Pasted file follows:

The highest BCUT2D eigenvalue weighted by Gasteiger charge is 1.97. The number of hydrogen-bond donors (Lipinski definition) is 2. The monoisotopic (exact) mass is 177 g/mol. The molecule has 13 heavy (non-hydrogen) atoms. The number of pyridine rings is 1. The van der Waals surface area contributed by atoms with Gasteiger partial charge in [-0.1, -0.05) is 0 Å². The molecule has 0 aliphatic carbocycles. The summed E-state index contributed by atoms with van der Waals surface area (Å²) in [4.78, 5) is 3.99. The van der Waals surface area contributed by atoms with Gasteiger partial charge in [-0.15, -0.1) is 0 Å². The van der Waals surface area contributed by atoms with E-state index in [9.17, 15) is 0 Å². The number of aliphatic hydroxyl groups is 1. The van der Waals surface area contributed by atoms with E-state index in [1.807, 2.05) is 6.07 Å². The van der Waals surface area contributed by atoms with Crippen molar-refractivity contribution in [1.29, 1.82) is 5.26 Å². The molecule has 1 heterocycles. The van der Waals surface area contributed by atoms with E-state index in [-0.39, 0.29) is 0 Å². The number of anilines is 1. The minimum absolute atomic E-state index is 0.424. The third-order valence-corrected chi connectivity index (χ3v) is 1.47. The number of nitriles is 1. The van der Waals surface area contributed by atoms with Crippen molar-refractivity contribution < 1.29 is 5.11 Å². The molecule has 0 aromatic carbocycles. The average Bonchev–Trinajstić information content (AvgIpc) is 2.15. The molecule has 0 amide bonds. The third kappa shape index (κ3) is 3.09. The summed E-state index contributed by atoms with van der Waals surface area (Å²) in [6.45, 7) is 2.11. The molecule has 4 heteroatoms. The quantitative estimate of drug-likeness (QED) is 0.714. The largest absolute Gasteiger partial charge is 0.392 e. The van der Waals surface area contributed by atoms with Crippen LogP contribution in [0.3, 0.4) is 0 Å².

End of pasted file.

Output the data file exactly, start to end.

The highest BCUT2D eigenvalue weighted by Gasteiger charge is 1.97. The number of hydrogen-bond donors (Lipinski definition) is 2. The monoisotopic (exact) mass is 177 g/mol. The molecule has 13 heavy (non-hydrogen) atoms. The number of pyridine rings is 1. The van der Waals surface area contributed by atoms with Gasteiger partial charge in [-0.1, -0.05) is 0 Å². The molecule has 0 aliphatic carbocycles. The summed E-state index contributed by atoms with van der Waals surface area (Å²) in [4.78, 5) is 3.99. The van der Waals surface area contributed by atoms with Gasteiger partial charge in [-0.15, -0.1) is 0 Å². The van der Waals surface area contributed by atoms with E-state index in [9.17, 15) is 0 Å². The number of aliphatic hydroxyl groups is 1. The van der Waals surface area contributed by atoms with E-state index in [1.807, 2.05) is 6.07 Å². The van der Waals surface area contributed by atoms with Crippen molar-refractivity contribution in [1.29, 1.82) is 5.26 Å². The molecule has 1 heterocycles. The van der Waals surface area contributed by atoms with E-state index in [-0.39, 0.29) is 0 Å². The number of anilines is 1. The minimum absolute atomic E-state index is 0.424. The third-order valence-corrected chi connectivity index (χ3v) is 1.47. The number of nitriles is 1. The van der Waals surface area contributed by atoms with Crippen molar-refractivity contribution < 1.29 is 5.11 Å². The molecule has 0 aromatic carbocycles. The average Bonchev–Trinajstić information content (AvgIpc) is 2.15. The molecule has 0 amide bonds. The third kappa shape index (κ3) is 3.09. The summed E-state index contributed by atoms with van der Waals surface area (Å²) in [6.45, 7) is 2.11. The molecule has 4 heteroatoms. The quantitative estimate of drug-likeness (QED) is 0.714. The largest absolute Gasteiger partial charge is 0.392 e. The van der Waals surface area contributed by atoms with Crippen LogP contribution in [0.3, 0.4) is 0 Å².